Bayer with NO anti-aliasing (Kodak Pro 14n)

Discussion in 'Digital Photography' started by K2, Nov 28, 2003.

  1. The 14n has, interestingly, the ability to sense 3.43M full color pixels
    (the number of complete RGB sets). It is interpolated to 13.72MP, a lot
    like another camera we know.
    George Preddy, Nov 29, 2003
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  2. It's common knowledge for those who know what they're talking about. It is
    also easy to see in unfiltered images. Discrete sampling results in visible
    aliasing if significantly modulated frequencies exist above the Nyquist
    Aliasing cannot be removed without removing detail. The anti-aliasing you
    seem to be talking about is AA *created* by resampling for
    printing/displaying at lower frequencies than present in the image. That
    will only add aliasing, or at best not make it worse.

    Bart van der Wolf, Nov 29, 2003
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  3. I believe I tried that, and the (maximum lossless compression) PNG came out
    a little bigger, but anyway they're both tolerable sizes.

    Bart van der Wolf, Nov 29, 2003
  4. Jaggies is not a big deal if the pixels are small enough, but aliasing is.
    Look at this example:
    (Crop from: )

    From what I can tell the effects are about 80 pixels high. And they
    are visible for me until I's so far from the monitor that the two
    rightmost lines merges into one. In photoshop not even a 5 pixel
    gaussian blur will get rid of it.

    What kind of printer do you have?
    I got an i805 and actually did a A4 print of this picture (So I need a
    life, what else is new.) and at the distance where the aliasing
    "disappear" I am no longer able to see the circles... It's just a grey
    Asbjørn Bjørnstad, Nov 29, 2003
  5. K2

    JPS Guest

    In message <>,
    Nonsense. It will be worse printed, because ink on paper bleeds less
    than light on a CRT, and the "pixels" are squarer.
    JPS, Nov 29, 2003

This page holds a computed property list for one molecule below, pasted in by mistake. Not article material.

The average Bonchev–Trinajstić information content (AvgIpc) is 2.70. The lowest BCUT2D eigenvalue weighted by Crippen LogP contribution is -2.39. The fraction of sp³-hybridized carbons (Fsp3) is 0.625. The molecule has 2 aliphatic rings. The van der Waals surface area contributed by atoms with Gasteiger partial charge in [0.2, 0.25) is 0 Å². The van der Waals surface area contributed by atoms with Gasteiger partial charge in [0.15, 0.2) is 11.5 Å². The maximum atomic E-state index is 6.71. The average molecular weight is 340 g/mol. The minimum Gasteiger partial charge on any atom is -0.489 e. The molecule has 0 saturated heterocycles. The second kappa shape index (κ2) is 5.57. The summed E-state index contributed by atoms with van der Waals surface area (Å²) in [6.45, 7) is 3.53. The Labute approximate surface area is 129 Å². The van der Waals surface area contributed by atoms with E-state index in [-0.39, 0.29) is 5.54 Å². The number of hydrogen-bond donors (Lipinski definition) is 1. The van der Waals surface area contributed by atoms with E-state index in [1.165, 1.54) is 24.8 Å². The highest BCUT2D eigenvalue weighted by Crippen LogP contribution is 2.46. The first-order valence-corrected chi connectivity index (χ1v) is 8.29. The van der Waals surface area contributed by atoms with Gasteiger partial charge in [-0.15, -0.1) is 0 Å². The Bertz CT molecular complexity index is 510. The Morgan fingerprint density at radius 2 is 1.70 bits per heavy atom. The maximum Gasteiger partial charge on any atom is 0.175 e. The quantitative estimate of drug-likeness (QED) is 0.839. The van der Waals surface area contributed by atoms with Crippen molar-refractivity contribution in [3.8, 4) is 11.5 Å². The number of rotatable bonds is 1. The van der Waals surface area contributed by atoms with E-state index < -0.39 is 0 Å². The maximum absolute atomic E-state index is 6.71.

6. K2

    JPS Guest

    In message <bq9rtg$ngv$>,
    The 14n pictures are not perfect, but they look much better to me than
    the SD9 pictures. The aliasing is less severe in the 14n, because each
    lens has to deliver more resolution to produce the same aliasing. I'm
    sure there are microlenses as well.

    The 14n images are not interpolated to 13.72mp; they are captured at
    13.72M pixels, with full color interpolated from partial color readings.
    JPS, Nov 29, 2003
  7. K2

    JPS Guest

    In message <>,
    He's talking about resolutions way beyond 3.43MP.
    I can't enjoy looking at photos where the mortar in a brick wall snaps
    to an obvious grid in some areas, and disappears completely in other
    areas. If that doesn't bother you, you are too visually obtuse to
    comment on image quality.

    The SD9 is a poor imager.
    JPS, Nov 29, 2003
  8. K2

    JPS Guest

    In message <>,
    No, printers don't blur that much on coated or photographic paper. You
    are fooling yourself.

    SD9 images look even worse in print.
    JPS, Nov 29, 2003
  9. K2

    Mxsmanic Guest

    Where's the problem?
    I had to look for it to see it, and even then, I'm not sure that the
    minor effects I'm seeing are what you have in mind.
    Mxsmanic, Nov 29, 2003
  10. K2

    Mxsmanic Guest

    Use an image-capture device that has higher resolution. Anti-aliasing,
    as I've said, is just the poor man's substitute for high resolution.
    Film doesn't require it because the resolution is so high (and because
    film grains are randomly positioned and slightly variable in character,
    which helps mask any aliasing even if it does occur).
    Mxsmanic, Nov 29, 2003
  11. K2

    JPS Guest

    In message <3fc88fa1$0$1501$>,
    I wonder what an SD9 image would look like if you could attach a Canon
    300mm f2.8L IS (sharpest EOS lens available). I have its little